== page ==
Legislature(2017 - 2018)SENATE FINANCE 532
04/10/2017 01:30 PM FINANCE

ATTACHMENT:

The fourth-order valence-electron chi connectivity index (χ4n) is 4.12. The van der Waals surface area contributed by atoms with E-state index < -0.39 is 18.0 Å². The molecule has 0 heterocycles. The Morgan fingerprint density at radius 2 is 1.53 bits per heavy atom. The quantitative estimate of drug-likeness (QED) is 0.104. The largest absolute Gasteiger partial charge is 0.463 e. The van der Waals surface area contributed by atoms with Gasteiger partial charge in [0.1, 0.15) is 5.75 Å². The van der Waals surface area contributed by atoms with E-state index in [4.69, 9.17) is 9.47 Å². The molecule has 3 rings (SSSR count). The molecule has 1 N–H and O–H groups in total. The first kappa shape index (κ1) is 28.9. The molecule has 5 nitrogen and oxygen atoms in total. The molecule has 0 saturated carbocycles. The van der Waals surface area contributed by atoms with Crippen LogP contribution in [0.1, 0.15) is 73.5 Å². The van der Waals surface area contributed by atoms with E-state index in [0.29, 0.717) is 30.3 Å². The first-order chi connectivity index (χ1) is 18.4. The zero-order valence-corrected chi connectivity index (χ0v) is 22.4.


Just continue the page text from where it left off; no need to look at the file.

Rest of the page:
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SENATE FINANCE COMMITTEE April 10, 2017 1:44 p.m. 1:44:16 PM CALL TO ORDER Co-Chair MacKinnon called the Senate Finance Committee meeting to order at 1:44 p.m. MEMBERS PRESENT Senator Lyman Hoffman, Co-Chair Senator Anna MacKinnon, Co-Chair Senator Click Bishop, Vice-Chair Senator Peter Micciche Senator Donny Olson Senator Natasha von Imhof MEMBERS ABSENT Senator Mike Dunleavy ALSO PRESENT Brittany Hutchison, Staff, Senator Anna MacKinnon; Jack Walsh, Superintendent, Craig Schools, Craig; Tony Habra, Haines Borough Schools, Haines; Tim Parker, President, NEA Alaska, Juneau; David Brighton, Kenai Education Association, Kenai; Jeff Hebard, Fairbanks Education Association, Fairbanks; Lisa Parady, Alaska Council of School Administrators, Juneau; Alyse Galvin, Great Alaska Schools, Juneau; PJ Ford Slack, Superintendent, Hoonah City Schools, Hoonah; Patience Fredrikson, Director, Division of Libraries, Archives and Museums, Department of Education and Early Development; Kevin Shipley, Kake City Schools, Kake; Paul Prussing, Acting Director, Division of Student Learning, Department of Education and Early Development; Sana Efrid, Deputy Commissioner, Department of Education and Early Development; Stephanie Butler, Alaska Commission on Postsecondary Education, Juneau; Scott MacManus, Superintendent, Alaska Gateway School District, Tok; Kevin Shipley, Kake City Schools, Kake; Tim Bauer, Superintendent, Annette Island School District, Metlakatla; John Conwell, Superintendent, Unalaska City School District, Unalaska; Lora Jorgensen, Self, Juneau; Holly Holman, Unalaska City School District, Unalaska; Joe Nelson, University of Alaska Southeast, Juneau; Brenda Taylor, Great Alaska Schools, Juneau. PRESENT VIA TELECONFERENCE Paul Kendall, Self, Anchorage; Arlene Ronda, Self, Homer; Saichi Oba, University of Alaska, Fairbanks; Maximilian Erickson, Self, Fairbanks; Gretchyn O'Donnell, Self, Juneau; Pete Hoepfner, Cordova School District, Cordova; Kathy Todd, Self, Valdez; Susan Niman, Self, Valdez; Mike Coons, Self, Palmer; Todd Smoldon, Self, Willow. SUMMARY SB 102 INTERNET FOR SCHOOLS; FUNDING SB 102 was HEARD and HELD in committee for further consideration. SB 103 ED GRANTS/SCHOLARSHIP;INNOVATIVE ED FUND SB 103 was HEARD and HELD in committee for further consideration. SB 104 EDUCATION CURRICULUM SB 104 was HEARD and HELD in committee for further consideration. Co-Chair MacKinnon discussed the schedule for the day. SENATE BILL NO. 102 "An Act relating to funding for Internet services for school districts; and relating to the Alaska higher education investment fund." SENATE BILL NO. 103 "An Act establishing the Alaska education innovation grant program; eliminating the Alaska education grant program and the Alaska performance scholarship program; redesignating the Alaska higher education investment fund as the Alaska education innovation grant fund; and providing for an effective date." SENATE BILL NO. 104 "An Act relating to the duties of the state Board of Education and Early Development; and relating to school curriculum." 1:45:03 PM BRITTANY HUTCHISON, STAFF, SENATOR ANNA MACKINNON, offered an overview about why the suite of bills were being introduced. She asserted that SB 102, 103, and 104 had been crafted out of the need for major improvements in Alaska's educational system. She said that the needs addressed in the legislation were threefold: the prioritization of K-12 education as a constitutional responsibility, the improvement of outcomes for Alaskan students, and providing for efficient and streamlined delivery of education processes and procedures. 1:46:50 PM Ms. Hutchison provided a sponsor statement for SB 102: The goal of this legislation is to improve educational outcomes for Alaskan students. The graduation rate for high school in Alaska for 2016 is 76%. Of the amount of students who go to the University of Alaska, 52% of incoming Alaska freshman need remediation classes. Our children and workforce deserve better. This bill seeks to improve outcomes by providing students with additional internet access and increased opportunity for virtual education, even in the most remote places in Alaska. This will provide access to the best teachers in our state to teach in multiple areas of our state, via the internet. It is the Legislature's primary constitutional requirement to provide for an education system in Alaska. It is time to refocus and prioritize our state money on improved deliveries of education. SB 102 will provide assistance to districts with high technology costs and technological disadvantages, by increasing the minimum requirement of megabits per second from 10 to 25. It will direct monies from the higher education fund to increase the amount of Broadband Assistance Grants (BAG) that the state can pay to school districts and will allow schools the flexibility to direct additional dollars to the classroom. Currently, 137 schools, in 29 school districts, receive a BAG award. SB 102 will bring 197 schools up to the new floor of 25Mbps and provide funding to help those schools reach 25Mbps. The total cost of internet services in FY16 was approximately $92.6 million. The Federal E-Rate program discount covered approximately $79.1 million. The School BAG awards covered $3.4 million. School Districts across the state only had to pay a cumulative sum of approximately $10 million in FY16. The value of E-Rate and BAG for our schools is tremendous. This bill will leverage between 70- 90% federal dollars. For every state dollar, we receive about $7 from the federal government. I urge your support of this legislation to help improve educational outcomes for Alaskan students. Ms. Hutchison relayed that the bill would not provide funding for infrastructure, personal computers, microphones, or software. 1:48:35 PM Ms. Hutchison discussed the sectional analysis for SB 102 (copy on file): Section 1 AS 14.03.127(a) Increases the floor of internet download speed from 10 megabits per second (Mbps) to 25 megabits per second (Mbps) for every school in Alaska. Section 2 AS 37.14.750(a) Puts into statute that the legislature may pay for internet services through the Higher Education Fund. Section 3 AS 37.14.750 Conforming language that allows the legislature to pay for internet services through the Higher Education Fund. 1:49:01 PM Co-Chair MacKinnon OPENED public testimony. JACK WALSH, SUPERINTENDENT, CRAIG SCHOOLS, CRAIG, testified in support of the bill. He believed that the expanded internet access would help to provide additional vocational programs. 1:50:46 PM TONY HABRA, HAINES BOROUGH SCHOOLS, HAINES, spoke in support of the legislation. He noted that the internet access in Haines was good, but that it would be beneficial to connect with other districts that currently had limited access. 1:52:10 PM TIM PARKER, PRESIDENT, NEA ALASKA, JUNEAU, spoke in support of the legislation. He lamented the proposed 5 percent cut to education funding. Co-Chair MacKinnon reminded the testifier that the bill before the committee was SB 102. Mr. Parker spoke to SB 102. He stated that additional broadband was definitely needed, but that there were some fiber optic cable issues as well as satellite data transmittal struggles. He stressed that a long term fiscal solution to the budget crisis was necessary to provide stable, forward funding for Alaska schools. Co-Chair MacKinnon understood that Mr. Parker supported SB 102. Mr. Parker stated that he was in support of the bill. He said that slow running computers were detrimental to classroom learning. He opined that teachers had to have two lesson plans in place: one that used the computer, and another for when the computer did not work. 1:56:59 PM DAVID BRIGHTON, KENAI EDUCATION ASSOCIATION, KENAI, spoke in support of SB 102. He spoke of the Alaska Performance Scholarship. He said that his son would not be able to go to college without the scholarship. Co-Chair MacKinnon requested that testifiers keep their comments to the bill before the committee. 1:59:10 PM Senator Micciche clarified that the committee would be hearing public testimony for the other bills on the agenda. 1:59:55 PM JEFF HEBARD, FAIRBANKS EDUCATION ASSOCIATION, FAIRBANKS, expressed support for the bill. He was concerned about the funding source. Co-Chair MacKinnon stressed that individual public testimony would be taken for each bill. Mr. Hebard urged support for local control of decision making for school funding issues. He testified against SB 103. He lamented the various struggles faced by students in Alaska's school system. He argued that educators could not build necessary relationships with students when classrooms were overcrowded. 2:02:58 PM Vice-Chair Bishop asked whether Mr. Hebard wanted broadband to be optional. Mr. Hebard answered in the affirmative. Co-Chair MacKinnon surmised that the school districts would pick up the cost of the broadband. Mr. Hebard responded that he was encouraging that the decision making be at the local level. 2:03:30 PM LISA PARADY, ALASKA COUNCIL OF SCHOOL ADMINISTRATORS, JUNEAU, testified in support of the bill. She stressed that expanding internet speed in rural Alaska was a critical piece in moving forward with virtual learning. She believed that the effort to maximize federal dollars was prudent. 2:06:25 PM Co-Chair MacKinnon remarked that Senator Olson had been the original carrier of a broadband assistance bill for communities outside of the Railbelt. 2:07:13 PM AT EASE 2:07:36 PM RECONVENED ALYSE GALVIN, GREAT ALASKA SCHOOLS, JUNEAU, testified in support of SB 102. She acknowledged the importance of broadband in rural Alaska, but added that actual teachers in classrooms was the ultimate goal of her organization. 2:09:41 PM AT EASE 2:11:38 PM RECONVENED PJ FORD SLACK, SUPERINTENDENT, HOONAH CITY SCHOOLS, HOONAH, spoke in support of the bill. She thought it was very important to achieve connectivity to other schools in real time. She hoped that the legislature could offer support in talking to local providers about providing support for infrastructure. 2:13:02 PM Vice-Chair Bishop asked whether her district would be able to build the infrastructure necessary to implement the legislation. Ms. Ford Slack replied that her district would not be able to afford the necessary cable without help from providers. Co-Chair MacKinnon commented that the bill did not offer cable, satellite, or other amenities. She clarified that only addressed existing schools that had the capacity to step up to 25 megabits. She said that there were projects in motion that could provide additional infrastructure that would provide tie-ins for other communities. 2:14:47 PM Senator Micciche asked for a clarification on the dollar amount for the first leg of infrastructure in Ms. Ford's district. Ms. Ford Slack replied $6.6 million for the first leg of cable. Co-Chair MacKinnon hoped that the administration could provide the numbers for schools that needed additional help. 2:15:13 PM Senator von Imhof queried the distance of the first leg of cable. Ms. Ford Slack was unsure about the amount of miles, and clarified that the route was from Juneau to Hoonah. That route was the shortest leg before going out to Pelican or up to Yakutat. Senator von Imhof referred to the sponsor statement. She believed that the state should take advantage of the federal match dollars. She thought that the bill could be more effective by including fiber optic cable. 2:17:02 PM Co-Chair MacKinnon shared that there was an "Alaska Plan" crafted by the federal delegation currently in process that would provide support for infrastructure advancement. 2:17:28 PM PAUL KENDALL, SELF, ANCHORAGE (via teleconference), expressed frustration for the public testimony process and the decline of the moral foundation in the state. 2:21:35 PM Co-Chair MacKinnon CLOSED public testimony. PATIENCE FREDRIKSON, DIRECTOR, DIVISION OF LIBRARIES, ARCHIVES AND MUSEUMS, DEPARTMENT OF EDUCATION AND EARLY DEVELOPMENT, testified in favor of the legislation. 2:22:46 PM SB 102 was HEARD and HELD in committee for further consideration. 2:23:28 PM Ms. Hutchison commented that the Alaska Telephone Association had written that the current technology and infrastructure was able to deliver 25 megabits, per second, to all schools in the state. The bill would not require any additional infrastructure. 2:24:08 PM Ms. Hutchison read from the sponsor statement (copy on file): Every school district in Alaska has to have their curriculum reviewed and approved every six years. It is a long, arduous, and expensive task. Many school districts struggle with this because they do not have the necessary resources for this type of work. The goal of this legislation is to provide all school districts with a three year reprieve from having to update or renew any curriculum. This will save school districts time and money. This will also allow for a time period in which the Alaska Education Challenge can be implemented without the burden of curriculum review. This bill will allow the State Board of Education (BOE) to approve of the curriculum from the large 5 school districts and 2 rural school districts and allow that curriculum to be used by all school districts, on a voluntary basis, for three years. This time will be a transition period. During the three year reprieve from curriculum review by districts, the Department of Education and Early Development, in consultation with school districts, will have one year to find the best curriculum and best practices for math and English language arts in other states and in other countries. Then that curriculum will be tested on districts in Alaska, for two years, to see if it will be successful. If it does prove to be a good measure of success for our students, then the State Board of Education will review, approve and adopt that curriculum for all school districts to be able to use, if they so choose. I urge your support for this legislation. 2:26:09 PM Ms. Hutchison read from sectional analysis (copy on file): Section 1 AS 14.07 A) Adds a new section titled, "Curriculum Approval and Review". B) This section allows the State Board of Education (BOE) to approve of all curricula from the largest 5 school districts, based on the 2015-2016 ADM and 2 rural school districts, chosen by the BOE, and makes it available for all school districts to use, on a voluntary basis. 2:26:57 PM Co-Chair MacKinnon OPENED public testimony. KEVIN SHIPLEY, KAKE CITY SCHOOLS, KAKE, spoke in support of the bill. He advocated for a research bases, systematic approach to curriculum in teaching and not a "textbook adoption" system. He believed that textbooks should be tools for, and not drivers of, education curriculum. He spoke of the work that had been done in Texas and New York to implement an effective curriculum. Co-Chair MacKinnon commented that the bill was intended to dovetail with the work of the Department of Education and Early Development to refrain from allowing textbook companies to dictate curriculum in Alaska schools. 2:29:46 PM ALYSE GALVIN, GREAT ALASKA SCHOOLS, JUNEAU, testified in support of the bill. She echoed the testimony of the previous speaker that educators and parents should support the changes in curriculum. She believed that new curriculum could raise the bar and change behavior in education. 2:32:39 PM Co-Chair MacKinnon CLOSED public testimony. PAUL PRUSSING, ACTING DIRECTOR, DIVISION OF STUDENT LEARNING, DEPARTMENT OF EDUCATION AND EARLY DEVELOPMENT, commented that it would be a challenge for the department to implement the legislation. He appreciated the concept, said that the fiscal note presented a hurdle, but assured the committee that the department would work to realize the intent of the bill. SANA EFRID, DEPUTY COMMISSIONER, DEPARTMENT OF EDUCATION AND EARLY DEVELOPMENT, said that the goal of the department was to support the districts. She was unaware as to how the districts wanted the department to support them in their curriculum review, but she looked forward to having the conversation with districts. Co-Chair MacKinnon believed that textbooks should be a tool, but should not drive the learning of Alaska students. She lamented the achievement gap between the United States and other nations. She said that she had sent a letter to the department that asked for consideration for smaller school districts that could not conduct a proper review, and hoped that the department would work with her to lower the fiscal note. She suggested that the department could look at curriculum and give all schools a break on the curriculum review, voluntarily, and have schools adopt the 5 big school's curriculum, along with 2 high performing rural schools, and then wait for 3 years. She hoped that this could give all schools the opportunity to participate in the "Alaska Challenge." 2:37:57 PM Co-Chair MacKinnon hoped that during the curriculum review break, the department could examine the math and language arts programs that were successful in other states, and then bring that curriculum back to the state. She stated that the intent of the bill was to support a systemic change on a volunteer basis, with resources available on the state level to support districts. 2:39:07 PM Ms. Efrid hoped that a deeper conversation with the committee could provide the department with clarity on the intent of the legislation. She noted that the current DEED fiscal note was indeterminate, but that it could change once the department had a better understanding of the legislation. Co-Chair MacKinnon reiterated that the idea was not to provide districts with more textbooks. Ms. Efrid appreciated the statement. She added that many students in the state needed supplemental materials, and that each district had individual needs. 2:40:24 PM Vice-Chair Bishop thought that the University of Alaska should be involved in conversations about the three bills. Co-Chair MacKinnon stated that she had been in contact with the University. 2:42:44 PM Senator von Imhof asked when the Alaska State Standards were adopted, and wondered what curriculum efforts had been made since the standard were adopted. Mr. Prussing stated that the new standards were implemented in 2012. He lamented that, due to budget cuts, the department did not have the staff available to offer full support to districts. Co-Chair MacKinnon interjected that the legislation was intended to be a tool to assist the department. She said that the current budget deficit meant that there would be no new funds available for education. She furthered that anyone waiting to testify on SB 103, the Alaska Performance Scholarship bill, should be aware that funding for that program would have to come from a savings account of some type. 2:45:25 PM Co-Chair MacKinnon asked Ms. Efrid to schedule an appointment with her office to continue discussing the specifics of the bill. Ms. Efrid said she would schedule the meeting. Co-Chair MacKinnon commented that Miles Baker, Director, Government Relations, University of Alaska, was available to respond to questions for the University. 2:45:57 PM Ms. Hutchison offered a sponsor statement for the bill: The goal of this bill is to help provide Alaskan students with better outcomes through new innovative new educational delivery methods and by providing a fund that will allow school districts to apply to the Department of Education and Early Development (DEED) for innovative education grants. We need to prioritize K-12 investment to make sure that our students are prepared for life after high school. Since 2011 when APS was created, 47,907 students have graduated from high school in Alaska, only 8,606 of them received the APS. The total payout to the approximately 18% of high school graduates was $48.8 million. Of the recipients, 26% currently need remediation when they enter college. The APS is not achieving the results we had hoped for. SB 103 will phase out the Alaska Performance Scholarship and the Alaska Education Grant over the next 4 years. · Seniors in high school now - will receive 4 years of scholarship · Freshman in College now - will receive 3 more years of scholarship · Sophomore in College now - will receive 2 more years of scholarship · Junior in College now - will receive 1 more year of scholarship The high school graduating class of 2017 will be the last class to receive these awards. We must prioritize K-12 investment and provide Alaskan students with a valuable 21st century education. In doing so, SB 103 will rename the Higher Education Fund to, "The Alaska Innovation Education Grant Fund." This Fund's purpose is to provide school districts with grants to fulfill academically innovative ways of delivering education, such as coursework through a combination of technologies, pilot programs for cutting-edge learning resources, and changes in the way students and teachers interact in the classroom, to name a few. These grants must be approved by the Commissioner of Education and be submitted to the legislature for funding. I urge your support for this legislation. 2:48:28 PM Ms. Hutchison reviewed the Sectional Analysis (copy on file): Section 1: AS 14.03 Adds a new section, AS 14.03.128, that establishes the Alaska Education Innovation Grant Fund. School Districts may request a grant under this section for the support of innovative education ideas. The Commissioner of the Department of Education and Early Development (DEED) shall determine annually the amount requested for grants and submit them in their budget for legislative approval. Section 2: AS 14.42.030(e) Removes the Alaska Education Grant from state statute. The Alaska Education Grant is in AS 14.43.400 - AS 14.43.420. Section 3: AS 14.43.810(a) Makes the high school graduating class of 2017, the last high school class to receive the Alaska Performance Scholarship (APS). Section 4: AS 14.43.820(a) Allows the commission to award an APS to a student no later than July 1, 2017. Section 5: AS 14.43.915(a) Makes the APS and the Alaska Education Grant (AEG) available to students for four years and does not allow a student's eligibility to go past the 2020-2021 academic year. Section 6: AS 14.43.915(a) Conforming Language to change the name of the fund from "Alaska Higher Education Investment" to the "Alaska Education Innovation Grant". This section deals with money going from the fund to the Alaska Education Grant fund. This section is repealed Feb. 1, 2021. Section 7: AS 14.43.915(b) Conforming Language to change the name of the fund from "Alaska Higher Education Investment" to the "Alaska Education Innovation Grant". This section deals with money going from the fund to the Alaska Performance Scholarship award account. This section is repealed Feb. 1, 2021. Section 8: AS 14.43.915(c) Conforming Language to change the name of the fund from "Alaska Higher Education Investment" to the "Alaska Education Innovation Grant". This section deals with the allocation of monies from the fund. This section is repealed Feb. 1, 2021. Section 9: AS 14.45.130(a) This section deals with eligibility of students from a private or religious school receiving the APS. It is repealed Feb. 1, 2021. Section 10: AS 37.14.750(a) Conforming Language to change the name of the fund from "Alaska Higher Education Investment" to the "Alaska Education Innovation Grant". This section establishes the purpose of the fund, which is "making grants to school districts to support the Alaska Education Innovation Grant Program." Section 11: AS 37.14.750(a) Conforming Language to change the name of the fund from "Alaska Higher Education Investment" to the "Alaska Education Innovation Grant". This section establishes the purpose of the fund, which is "making grants to school districts to support the Alaska Education Innovation Grant Program." This section also removes the language that allows payments from the fund to go to scholarships to postsecondary institutions. This section is repealed in Feb. 1, 2021. Section 12: AS 37.14.750(d) Conforming Language to change the name of the fund from "Alaska Higher Education Investment" to the "Alaska Education Innovation Grant". Section 13: AS 43.20.014(a) Conforming Language to change the name of the fund from "Alaska Higher Education Investment" to the "Alaska Education Innovation Grant". Section 14: AS 43.55.019(a) Conforming Language to change the name of the fund from "Alaska Higher Education Investment" to the "Alaska Education Innovation Grant". Section 15: AS 43.56.018(a) Conforming Language to change the name of the fund from "Alaska Higher Education Investment" to the "Alaska Education Innovation Grant". Section 16: AS 43.65.018(a) Conforming Language to change the name of the fund from "Alaska Higher Education Investment" to the "Alaska Education Innovation Grant". Section 17: AS 43.75.018(a) Conforming Language to change the name of the fund from "Alaska Higher Education Investment" to the "Alaska Education Innovation Grant". Section 18: AS 43.77.045(a) Conforming Language to change the name of the fund from "Alaska Higher Education Investment" to the "Alaska Education Innovation Grant". Section 19: AS 14.03.113 AS 14.03.113, "District's determination of scholarship eligibility" is repealed July 1, 2017. Section 20 Repeals the following sections on Feb. 1, 2021. Article 8: Alaska Education Grant Program - AS 14.43.400 - Purpose; creation - AS 14.43.405 - Administration - AS 14.43.406 - Applicability of other laws - AS 14.43.415 - Eligibility; priority - AS 14.43.420 - Limitation on grants Article 12: Alaska Performance Scholarship Program - AS 14.43.810 - Alaska performance scholarship program established; regulations - AS 14.43.820 - Alaska performance scholarship program; eligibility - AS 14.43.825 - Maximum annual awards - AS 14.43.830 - Qualified postsecondary institutions - AS 14,43.840 - Report to the Legislature - AS 14.43.849 - Definitions Article 13 General Provisions - AS 14.43.915 - Alaska education grant account and Alaska performance scholarship award account Article 9: Alaska Higher Education Investment Fund - AS 37.14.750(c) - As soon as is practicable after July 1 of each year, the commissioner of revenue shall determine the market value of the fund established in this section on June 30 for the immediately preceding fiscal year. The commissioner shall identify seven percent of that amount as available for appropriation as follows: (1) one-third for the grant account established under AS 14.43.915(a), from which the Alaska Commission on Postsecondary Education may award grants; and (2) two-thirds for the scholarship account established under AS 14.43.915(b), from which the Alaska Commission on Postsecondary Education may award scholarships. Section 21: Applicability Section The Alaska Commission on Postsecondary Education may only award an APS to a new applicant if they are determined eligible by their school district and reported as eligible to DEED on or before July 1, 2017. Section 22: Transition The Departments of: Education and Early Development, Labor and Workforce Development and the Alaska Commission on Postsecondary Education may adopt regulations to implement necessary changes made by this act. The regulations may only take effect after the law is implemented. Section 23: Retroactivity If Sections 3-5 and 19 of this Act take effect after July 1, 2017, then sections 3-5 and 19 of this act are retroactive to July 1, 2017. Section 24: Effective Dates Sections 2, 9, and 11 take effect Feb. 1, 2021. Section 25: Effective Date Except for Sections 2, 9, and 11, this act takes effect immediately. Section 23: Retroactivity If Sections 3-5 and 19 of this Act take effect after July 1, 2017, then sections 3-5 and 19 of this act are retroactive to July 1, 2017. Section 24: Effective Dates Sections 2, 9, and 11 take effect Feb. 1, 2021. Section 25: Effective Date Except for Sections 2, 9, and 11, this act takes effect immediately. 2:50:52 PM Co-Chair MacKinnon OPENED public testimony. ARLENE RONDA, SELF, HOMER (via teleconference), testified in opposition to the legislation. She said that she was opposed to any provision that would give a tax credit to individuals, businesses, property owners, or any other entity that could claim a tax credit for a donation. She asserted that well-funded public schools were essential for a civil society. She was opposed to the tax credit section of the legislation. 2:53:16 PM AT EASE 2:53:45 PM RECONVENED Co-Chair MacKinnon explained that the bill would not alter or repeal anything in relation to tax credits. She stressed that the tax credits mentioned in the legislation already existed in state statute and were not being repealed or changed. Ms. Ronda was surprised that the credit had been in statute all along. She maintained her concerned that tax credits were going toward anything that was not a public institution. Co-Chair MacKinnon explained how the tax credits worked in relation to the Higher Education Fund. 2:55:41 PM SAICHI OBA, UNIVERSITY OF ALASKA, FAIRBANKS (via teleconference), testified in strong opposition to the bill. He supported the continuation of the Alaska Performance Scholarship. He said that the University opposed the use of funds, identified for APS, to be used for other purposes. He said that APS encouraged students to take rigorous courses, and that recipients took fewer remedial courses than non-recipients. He ruminated on the positive educational aspects of the scholarship. He believed that the greatest challenge facing Alaska was students choosing not to continue to any post-secondary program, which the loss of APS would only exacerbate. 2:58:28 PM STEPHANIE BUTLER, ALASKA COMMISSION ON POSTSECONDARY EDUCATION, JUNEAU, testified in opposition to the bill. She said that the APS was an existing resource that had an extraordinary reach; students and the state benefitted greatly from the program. She listed the various ways in which the APS benefitted the state. She noted that the scholarship provided a pathway to higher education for lower income Alaskans. She noted that many APS recipients are the first members of their families to attend college. She related that the APS was a positive force in addressing Alaska's education and workforce crisis, and the impact was growing. She relayed that the program encouraged all students to aim higher academically. 3:02:11 PM SCOTT MACMANUS, SUPERINTENDENT, ALASKA GATEWAY SCHOOL DISTRICT, TOK, spoke in opposition to the bill. He testified that he supported innovation in education, but not at the expense of the APS. He supported the education commissioner's "Alaska Challenge," which he believed would create an innovative, systemic, long-term solution to Alaska education. He lamented all of the positions that his district was going to lose under the proposed 5 percent cut to education. 3:04:38 PM KEVIN SHIPLEY, KAKE CITY SCHOOLS, KAKE, testified in opposition to SB 103. He stressed that the APS had resulted in students taking more academically rigorous classes. He said that the APS had been a driver in raising the bar for students to challenge themselves academically. He shared that the APS had allowed for innovation in schools because educators had to figure out how to offer the required courses to students. Co-Chair MacKinnon asked whether the Kake school board adopted curriculum. Mr. Shipley replied that the school board had adjusted and adopted curriculum, and he lamented that the curriculum was largely driven by textbooks. Co-Chair MacKinnon asked if the local school board set the parameters for education qualifications. Mr. Shipley replied in the affirmative. 3:07:35 PM Senator von Imhof asked whether the school district offered information on various scholarships to seniors. Mr. Shipley replied that the district had a college and career counselor, paid for by a grant, and that students were constantly seeking additional ways to fund their higher education. He said that the counselor was funded for the next three years through a federal grant. Senator von Imhof asked how many seniors lived in the district. Mr. Shipley replied that he had 5 seniors in his district. 3:08:52 PM TONY HABRA, HAINES BOROUGH SCHOOLS, HAINES, testified in opposition to the bill. He shared that his daughter would be receiving the APS in 2017. He said that the APS would allow her to receive her degree and stay in Alaska after graduation. He believed that she was representative of many students that received the scholarship. He echoed previous testimony about the APS benefitting lower-income student who may be the first in their family to attend college. 3:11:00 PM TIM BAUER, SUPERINTENDENT, ANNETTE ISLAND SCHOOL DISTRICT, METLAKATLA, testified in opposition to the bill. He echoed the comments of the previous speaker. He asserted that the scholarships provided hope and possibilities for Alaskan students. He relayed that the chance at an APS was used to bolster motivation for engagement by students; the idea that there would be a reward for hard work resulted in students success. He passionately defended the retention of the APS. Co-Chair MacKinnon asked whether Mr. Bauer's students qualified for other University grants. Mr. Bauer answered in the affirmative. 3:13:28 PM JOHN CONWELL, SUPERINTENDENT, UNALASKA CITY SCHOOL DISTRICT, UNALASKA, spoke against the bill. He remembered that the original legislation that established the scholarship had been signed on campus by then Governor Parnell. He believed that the program especially served his diverse district well, and he praised the innovative nature of the program. He shared that the scholarship was often a "safety net" for students seeking financial aid. He thought that recipients of the scholarship were more likely to stay in Alaska for their postsecondary education. 3:17:17 PM LORA JORGENSEN, SELF, JUNEAU, testified in opposition to the bill. She discussed the benefits of the program that extended beyond recipients of the scholarships. She shared that her son was a recipient of APS. 3:19:54 PM HOLLY HOLMAN, UNALASKA CITY SCHOOL DISTRICT, UNALASKA, testified against the bill. She relayed that her child had applied for the scholarship and had decided to go to school in Fairbanks. She said that students in Unalaska were working extra hard in order to qualify for APS, and that these students wanted to go to college and then make a life in Alaska. She believed that the scholarship was an investment in the future. 3:22:05 PM MAXIMILIAN ERICKSON, SELF, FAIRBANKS (via teleconference), spoke in opposition to the bill. He voiced strong support for APS. 3:23:41 PM GRETCHYN O'DONNELL, SELF, JUNEAU (via teleconference), testified in opposition to the bill. She shared that she was a first generation college student in her family. She relayed that the APS became available her sophomore year of high school. She believed that investment in students through the APS gave students hope that their dreams could be achieved. She said that she would not have been able to attend college without the APS. 3:26:16 PM PETE HOEPFNER, CORDOVA SCHOOL DISTRICT, CORDOVA (via teleconference), testified in opposition to the bill. He spoke of the increased academic rigor in his district due to the APS. He said that many students had planned on using the scholarship to go to college. He worried that only having grants available would pit districts against each other because some would be better at grant writing than others. He did not think that districts should compete with each other for funding. He felt that the additional administrative costs of crafting the innovative grants would add more work to the already full plate of the reduced personnel at the Department of Education and Early Childhood Development. 3:28:48 PM JOE NELSON, UNIVERSITY OF ALASKA SOUTHEAST, JUNEAU, spoke in opposition to the bill. He echoed the comments of previous testifiers. He expressed understanding for the fiscal situation in the state. He felt that the scholarship was impacting systemic change and helping to change the culture of education district-by-district. He noted that districts were initially challenged by the requirements of the APS, but that the idea had been proved to be thoughtful and innovative, as it tied the scholarship to the curriculum, standardized test scores, the G.P.A, and took a three tiered approach to qualifying levels. Co-Chair MacKinnon believed that of the 5 percent of students that applied for the grant and received it, only 5 percent of the student graduated in 6 years' time. Mr. Nelson agreed that the issue of persistence should be addressed. He thought that graduation rates could be improved. Co-Chair MacKinnon restated that 5 percent of all Alaska high school freshmen would graduate from college within 6 years. She noted that the statistic was farther reaching than just the scholarship. She wondered whether the dollars were being used to the greatest benefit through the APS. 3:33:33 PM ALYSE GALVIN, SELF, JUNEAU, spoke in opposition to the bill. She believed that the scholarship served students who may not have believed that they could ever attend college. 3:36:29 PM JACK WALSH, SUPERINTENDENT, CRAIG SCHOOL DISTRICT, CRAIG, testified in opposition to SB 103. He recognized that there was a need for innovation in education. He believed that eliminating the scholarship would be harmful to the state overall. He felt that the legislature could craft a fiscal plan while maintaining the scholarship. 3:39:12 PM Senator Micciche asked how Mr. Walsh made the connection of K-12 education and the APS part of his mission. Mr. Walsh responded that scholarships in education provided hope and opportunity to Alaskan students and could lead people out of poverty and into successful livelihoods. He believed that not only K-12 education needed to be encouraged, but also postsecondary education. He felt that education should not end with the 12th grade, and that all of the research stated that postsecondary education was necessary in the future. 3:42:04 PM TIM PARKER, NEA ALASKA, JUNEAU, spoke in opposition to the bill. He believed in innovation in K-12 education, and he stressed that every good teacher in the state was innovating on a regular basis. He said that 2 out of 3 students needed financial aid in order to attend college and that the APS was needed by those students. 3:44:28 PM BRENDA TAYLOR, GREAT ALASKA SCHOOLS, JUNEAU, testified in opposition to the bill. She said that she had initially be against the APS because of the pressure that it placed on school districts to meet the scholarship requirements for class offerings. She said that her mind had been changed and she had realized that the advanced rigor had resulted in students working harder toward the goal of postsecondary education. She said that college counselors at Juneau Douglas High School had been cut, which had resulted in students having less guidance when seeking resources and financial aid for college. 3:47:36 PM KATHY TODD, SELF, VALDEZ (via teleconference), spoke in opposition to the bill. She believed that the APS had proved successful in her district in motivating kids to take more academic classes, and in raising grade point averages. She said that the scholarship had provided much needed funding for financial aid. She added that the scholarship fed the University budget while helping Alaskan students. She believed that the APS was an innovative way to change school culture for the better and give more students a range of postgraduate educational opportunities. 3:51:01 PM SUSAN NIMAN, SELF, VALDEZ (via teleconference), testified in opposition to the bill. She thought that taking away money from a group that did not have the power to vote was unfair. She felt that education funding should take priority over funding juvenile detention centers. She echoed the points made by previous testifiers. 3:52:39 PM MIKE COONS, SELF, PALMER (via teleconference), spoke in support of the bill. 3:55:46 PM TODD SMOLDON, SELF, WILLOW (via teleconference), testified in support the bill. 3:58:15 PM Co-Chair MacKinnon CLOSED public testimony. Co-Chair MacKinnon specified that amendments for SB 103 were due by 5pm, Tuesday, April 11, 2017. Ms. Stephanie Butler, Executive Director, Alaska Commission on Postsecondary Education, Department of Education and Early Development offered to provide further information that supported not eliminating the APS program. Co-Chair MacKinnon reminded the committee and the public that Alaska was facing a fiscal crisis. She explained that a direct draw from the earnings reserve account (ERA) would jeopardize the Alaska Permanent Fund Dividend. She stressed that it was critical to examine important issues in order to address the current budget shortfall. SB 103 was HEARD and HELD in committee for further consideration. Co-Chair MacKinnon discussed housekeeping. ADJOURNMENT 4:02:20 PM The meeting was adjourned at 4:02 p.m.